Posted by Maria Codina on October 24, 2017 at 10:43 am
In today’s world, gaps in wealth have grown shockingly wide. Billions of people linger at the bottom, denied their human rights and prospects for a better life. At the top, resources and privileges accrue at explosive rates, pushing the world ever further from the vision of equality embodied in the Universal Declaration of Human Rights.
Right now, the combined wealth of the world’s 2,473 billionaires, as calculated by Wealth-X, exceeds $7.7 trillion. That’s equivalent to the combined gross domestic product of an astonishing four fifths of the world’s countries in 2015. It means that while some privileged households budget for billions, many hundreds of millions of families barely scrape by on less than $1.25 a day.
This is a path that we pursue at our peril. The yawning gap between the richest and the poorest is not only unfair, but a risk to economies, communities and nations. In 2015, in recognition of this risk, the world’s governments agreed that the path to sustainable development for the next 15 years must be built on a foundation of equality, inclusiveness and universal enjoyment of rights.
Inequality is often understood in terms of income or wealth—the dividing line between the rich and poor. But, in reality, economic disparities are only one part of the inequality story. Many other social, racial, political and institutional dimensions feed on each other, and together block hope for progress among people on the margins.
Two critical dimensions are gender inequality, and inequalities in realizing sexual and reproductive health and rights; the latter, in particular, still receives inadequate attention. Neither explains the totality of inequality in the world today, but both are essential pieces that demand much more action. Without such action, many women and girls will remain caught in a vicious cycle of poverty, diminished capabilities, unfulfilled human rights and unrealized potential—especially in developing countries, where gaps are widest.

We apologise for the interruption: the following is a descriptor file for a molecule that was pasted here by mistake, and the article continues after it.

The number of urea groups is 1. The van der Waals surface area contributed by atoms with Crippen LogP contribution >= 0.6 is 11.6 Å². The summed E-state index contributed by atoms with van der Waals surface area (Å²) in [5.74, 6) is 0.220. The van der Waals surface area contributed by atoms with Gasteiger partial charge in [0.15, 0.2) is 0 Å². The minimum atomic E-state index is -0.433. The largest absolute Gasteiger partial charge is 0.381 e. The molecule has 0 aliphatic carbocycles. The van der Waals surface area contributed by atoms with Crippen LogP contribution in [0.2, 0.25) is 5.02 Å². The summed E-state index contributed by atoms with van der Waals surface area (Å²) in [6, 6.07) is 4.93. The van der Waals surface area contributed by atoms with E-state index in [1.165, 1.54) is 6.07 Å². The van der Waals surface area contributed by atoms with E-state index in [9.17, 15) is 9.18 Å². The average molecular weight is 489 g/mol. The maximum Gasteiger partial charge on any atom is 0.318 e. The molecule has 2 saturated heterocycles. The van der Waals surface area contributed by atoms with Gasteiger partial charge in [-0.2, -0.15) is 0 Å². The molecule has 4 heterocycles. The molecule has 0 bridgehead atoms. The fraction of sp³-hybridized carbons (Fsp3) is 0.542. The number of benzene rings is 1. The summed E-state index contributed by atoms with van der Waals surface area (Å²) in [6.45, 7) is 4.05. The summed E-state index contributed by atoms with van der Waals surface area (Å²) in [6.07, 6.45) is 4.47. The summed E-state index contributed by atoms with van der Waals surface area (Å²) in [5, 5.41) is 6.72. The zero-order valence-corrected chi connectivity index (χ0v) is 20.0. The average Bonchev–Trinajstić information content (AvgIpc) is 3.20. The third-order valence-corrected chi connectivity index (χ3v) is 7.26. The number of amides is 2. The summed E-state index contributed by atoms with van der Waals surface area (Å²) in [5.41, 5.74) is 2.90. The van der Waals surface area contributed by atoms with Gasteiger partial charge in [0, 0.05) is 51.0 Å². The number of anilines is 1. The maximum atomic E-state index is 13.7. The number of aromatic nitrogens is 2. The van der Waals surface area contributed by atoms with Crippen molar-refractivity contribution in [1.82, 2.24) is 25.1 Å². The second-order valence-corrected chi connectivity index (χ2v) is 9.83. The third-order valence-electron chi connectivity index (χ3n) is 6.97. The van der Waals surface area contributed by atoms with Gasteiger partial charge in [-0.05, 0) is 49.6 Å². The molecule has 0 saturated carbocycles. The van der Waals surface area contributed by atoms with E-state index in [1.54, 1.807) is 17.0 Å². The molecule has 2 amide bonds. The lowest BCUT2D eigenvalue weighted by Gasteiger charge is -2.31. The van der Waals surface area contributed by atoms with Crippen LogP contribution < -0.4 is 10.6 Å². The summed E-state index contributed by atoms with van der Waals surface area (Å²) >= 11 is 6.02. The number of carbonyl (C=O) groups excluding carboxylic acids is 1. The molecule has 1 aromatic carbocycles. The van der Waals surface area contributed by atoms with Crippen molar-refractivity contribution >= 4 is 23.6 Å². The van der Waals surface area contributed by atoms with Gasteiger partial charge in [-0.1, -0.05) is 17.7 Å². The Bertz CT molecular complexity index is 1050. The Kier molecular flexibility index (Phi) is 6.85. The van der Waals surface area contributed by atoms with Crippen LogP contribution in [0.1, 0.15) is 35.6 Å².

The unmet demand for family planning in developing countries, for example, is generally greatest among women in the poorest 20 per cent of households. Without access to contraception, poor women, particularly those who are less educated and live in rural areas, are at heightened risk of unintended pregnancy. This may result in health risks and lifelong economic repercussions. The lack of power to decide whether, when or how often to become pregnant can limit education, delay entry into the paid labour force and reduce earnings.
Making information and services more widely available and accessible will lead to better reproductive health outcomes. But this is only part of the solution. Unless we start addressing the structural and multidimensional inequalities within our societies, we will never attain the highest standard of sexual and reproductive health for all. This standard was envisaged by the 179 governments that endorsed the Programme of Action of the 1994 International Conference on Population and Development (ICPD), which guides the work of UNFPA, the United Nations Population Fund. The ICPD affirmed that closing disparities for women and girls in income, education, employment and other areas will largely depend on enabling women and girls to fully realize their reproductive rights. If the objectives of the ICPD—and the new 2030 Agenda for Sustainable Development—are met, humanity will be well on its way to a more equal world, with more inclusive and vibrant economies. Most important of all, this is the path to human dignity for every woman and every girl, everywhere.
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